In the final phase, democratization, Insolar seeks to broaden access to solar energy throughout the entire community, involving all residents. The key to the democratization of solar energy is demonstrating that the individuals who acquire solar panels pay less than save on energy. Crucially, democratization gathers local professionals who can install and maintain the solar panels, engaging community leaders, continuing to capacitate residents, creating employment and income-generating opportunities, and expanding knowledge of solar energy.
In addition to counting on a broad network of trained residents, local businesses and professionals, Insolar works with larger sponsors such as Shell, the German Consulate in Rio, and the CAIXA Socio-environmental Fund, among others. Today, Insolar’s team is composed of 11 people, including business-owners from various Rio favelas, such as Leonardo Almeida (nicknamed Léo Elétrica), Salete Martins, and Verônica Moura, who also hold the title of Insolar Ambassadors. This title is awarded to residents of other favelas where Insolar works as a means of assuring favela leadership in the promotion of solar energy in Brazil.
Insolar first began installing solar panels in the community of Santa Marta, in Rio’s South Zone, and have installed or approved more than 700 solar panels in Rio de Janeiro alone. For the pilot project, Insolar planned to install a solar energy system at a local daycare center. The project fell through, but what first seemed like a failure proved to be an unexpected opportunity: the Insolar team, in partnership with local leaders, found another nursery (Mundo Infantil) willing to install solar panels. This particular nursery had been founded by residents themselves, and the new location gave the project an even more community-led nature.
By assisting this thirty-year-old community institution, Insolar was able to build trust with and ultimately grow closer to many Santa Marta residents. Despite initial obstacles, the residents of Santa Marta were able to mobilize resources and persist. “The solution for Santa Marta is within [the community],” says Drumond. This belief in finding solutions within the favelas is rooted in a “mindset of valuing the locale and valuing the potential of the locale.” Drumond illustrates this mindset by describing how residents used photography equipment to light the nursery rooftop for the solar panel installers during the pilot project, thus allowing them to work into the night.
Moura, a longtime resident of Santa Marta, believes that the solar panel projects have changed the community in a profoundly positive way. “[Insolar] changed the lives of many people for the better,” she explains. “It opens opportunities for youth, for entrepreneurs, and for female entrepreneurs. And it achieves something that I would never imagine. I would not have imagined having solar energy in my house. Today, I can have it through Insolar.” Since the installation of those first solar panels at the daycare center in Santa Marta, Insolar has expanded its operations, and is now in the process of democratizing solar energy in fifteen communities throughout Rio de Janeiro and other cities in Southeast Brazil.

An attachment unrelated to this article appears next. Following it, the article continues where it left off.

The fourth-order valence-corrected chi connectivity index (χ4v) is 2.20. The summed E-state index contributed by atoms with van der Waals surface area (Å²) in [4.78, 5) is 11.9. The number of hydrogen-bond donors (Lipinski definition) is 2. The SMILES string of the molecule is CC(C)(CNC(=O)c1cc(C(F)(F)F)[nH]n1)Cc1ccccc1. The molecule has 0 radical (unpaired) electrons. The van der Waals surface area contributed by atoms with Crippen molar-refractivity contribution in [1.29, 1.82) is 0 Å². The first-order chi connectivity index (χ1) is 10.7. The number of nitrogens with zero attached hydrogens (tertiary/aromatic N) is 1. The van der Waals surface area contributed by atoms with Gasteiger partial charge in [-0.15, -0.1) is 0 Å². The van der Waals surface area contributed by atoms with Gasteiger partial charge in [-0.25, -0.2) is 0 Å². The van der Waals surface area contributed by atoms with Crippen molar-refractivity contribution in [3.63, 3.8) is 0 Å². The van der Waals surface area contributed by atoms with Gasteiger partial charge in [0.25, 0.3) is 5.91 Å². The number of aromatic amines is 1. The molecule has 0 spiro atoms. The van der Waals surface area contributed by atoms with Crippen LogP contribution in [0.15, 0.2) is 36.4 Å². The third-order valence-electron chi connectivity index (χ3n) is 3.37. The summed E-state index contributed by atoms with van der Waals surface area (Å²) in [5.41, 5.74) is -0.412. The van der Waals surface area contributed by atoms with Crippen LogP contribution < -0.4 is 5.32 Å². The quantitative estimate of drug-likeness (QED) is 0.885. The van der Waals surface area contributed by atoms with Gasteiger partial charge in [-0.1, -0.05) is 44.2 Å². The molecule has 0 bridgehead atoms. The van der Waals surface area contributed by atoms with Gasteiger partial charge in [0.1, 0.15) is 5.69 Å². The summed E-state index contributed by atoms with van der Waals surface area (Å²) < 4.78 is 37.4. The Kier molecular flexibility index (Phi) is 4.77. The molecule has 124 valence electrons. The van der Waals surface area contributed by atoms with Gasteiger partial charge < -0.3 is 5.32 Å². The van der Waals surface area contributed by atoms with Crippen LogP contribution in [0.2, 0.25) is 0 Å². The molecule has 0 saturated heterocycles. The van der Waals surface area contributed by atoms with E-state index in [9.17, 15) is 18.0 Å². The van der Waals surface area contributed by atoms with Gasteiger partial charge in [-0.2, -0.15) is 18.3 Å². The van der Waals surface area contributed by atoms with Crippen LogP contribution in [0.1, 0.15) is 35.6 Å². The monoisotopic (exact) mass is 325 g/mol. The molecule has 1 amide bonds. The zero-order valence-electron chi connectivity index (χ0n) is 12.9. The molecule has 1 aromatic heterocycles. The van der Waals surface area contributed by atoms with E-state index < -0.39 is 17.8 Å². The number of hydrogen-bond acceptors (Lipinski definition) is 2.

As the organization’s current director, Drumond takes pride in Insolar’s constant pursuit of originality. By cultivating innovation within the organization, Insolar has developed multiple operational fronts, from solar panel installation and educational programs to the development of new solar technologies. In order to adapt to the challenges posed by working in so many different fields, Drumond follows the pragmatic mantra of “whatever works.” At the same time, Drumond and the rest of the Insolar team strive to honor their initiative’s guiding values, including promoting collaboration; finding joy in work; choosing what’s right; maintaining transparency; strengthening human relationships; and respecting differences while seeking commonalities between cultures. In the end, Drumond hopes to improve favela access to a technology critical to solving some of humanity’s most pressing environmental issues. “Sometimes the only thing missing is this connection, connecting the technology with the people.”
*Insolar is one of over 100 community projects mapped by Catalytic Communities (CatComm), the organization that publishes RioOnWatch, as part of our parallel ‘Sustainable Favela Network‘ program launched in 2017 to recognize, support, strengthen, and expand on the sustainable qualities and community movements inherent to Rio de Janeiro’s favela communities. Check out all the profiles of mapped projects here.